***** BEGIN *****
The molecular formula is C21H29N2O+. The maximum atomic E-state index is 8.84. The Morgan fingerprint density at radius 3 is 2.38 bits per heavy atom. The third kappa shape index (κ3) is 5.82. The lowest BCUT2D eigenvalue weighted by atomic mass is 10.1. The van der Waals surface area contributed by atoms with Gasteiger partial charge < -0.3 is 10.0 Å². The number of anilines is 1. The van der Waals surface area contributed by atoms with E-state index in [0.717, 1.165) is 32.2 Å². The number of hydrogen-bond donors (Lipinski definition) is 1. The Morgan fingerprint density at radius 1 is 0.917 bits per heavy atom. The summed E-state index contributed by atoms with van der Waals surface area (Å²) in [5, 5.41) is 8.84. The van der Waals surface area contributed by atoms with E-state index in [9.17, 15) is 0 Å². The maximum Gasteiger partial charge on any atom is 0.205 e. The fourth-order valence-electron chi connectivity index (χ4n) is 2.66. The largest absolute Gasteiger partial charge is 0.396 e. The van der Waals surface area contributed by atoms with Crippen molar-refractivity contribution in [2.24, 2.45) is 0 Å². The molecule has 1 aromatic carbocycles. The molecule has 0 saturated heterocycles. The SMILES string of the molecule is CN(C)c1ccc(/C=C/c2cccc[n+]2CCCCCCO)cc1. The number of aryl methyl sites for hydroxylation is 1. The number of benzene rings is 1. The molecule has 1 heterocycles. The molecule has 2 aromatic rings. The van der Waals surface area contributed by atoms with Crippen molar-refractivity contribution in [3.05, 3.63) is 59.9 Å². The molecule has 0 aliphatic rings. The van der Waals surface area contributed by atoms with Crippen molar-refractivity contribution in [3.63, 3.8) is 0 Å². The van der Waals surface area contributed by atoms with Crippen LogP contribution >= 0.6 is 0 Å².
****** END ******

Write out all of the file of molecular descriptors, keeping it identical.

The molecular formula is C21H29N2O+. The maximum atomic E-state index is 8.84. The Morgan fingerprint density at radius 3 is 2.38 bits per heavy atom. The third kappa shape index (κ3) is 5.82. The lowest BCUT2D eigenvalue weighted by atomic mass is 10.1. The van der Waals surface area contributed by atoms with Gasteiger partial charge < -0.3 is 10.0 Å². The number of anilines is 1. The van der Waals surface area contributed by atoms with E-state index in [0.717, 1.165) is 32.2 Å². The number of hydrogen-bond donors (Lipinski definition) is 1. The Morgan fingerprint density at radius 1 is 0.917 bits per heavy atom. The summed E-state index contributed by atoms with van der Waals surface area (Å²) in [5, 5.41) is 8.84. The van der Waals surface area contributed by atoms with E-state index in [9.17, 15) is 0 Å². The maximum Gasteiger partial charge on any atom is 0.205 e. The fourth-order valence-electron chi connectivity index (χ4n) is 2.66. The largest absolute Gasteiger partial charge is 0.396 e. The van der Waals surface area contributed by atoms with Crippen molar-refractivity contribution in [2.24, 2.45) is 0 Å². The molecule has 1 aromatic carbocycles. The molecule has 0 saturated heterocycles. The SMILES string of the molecule is CN(C)c1ccc(/C=C/c2cccc[n+]2CCCCCCO)cc1. The number of aryl methyl sites for hydroxylation is 1. The number of benzene rings is 1. The molecule has 1 heterocycles. The molecule has 2 aromatic rings. The van der Waals surface area contributed by atoms with Crippen molar-refractivity contribution in [3.05, 3.63) is 59.9 Å². The molecule has 0 aliphatic rings. The van der Waals surface area contributed by atoms with Crippen molar-refractivity contribution in [3.63, 3.8) is 0 Å². The van der Waals surface area contributed by atoms with Crippen LogP contribution >= 0.6 is 0 Å².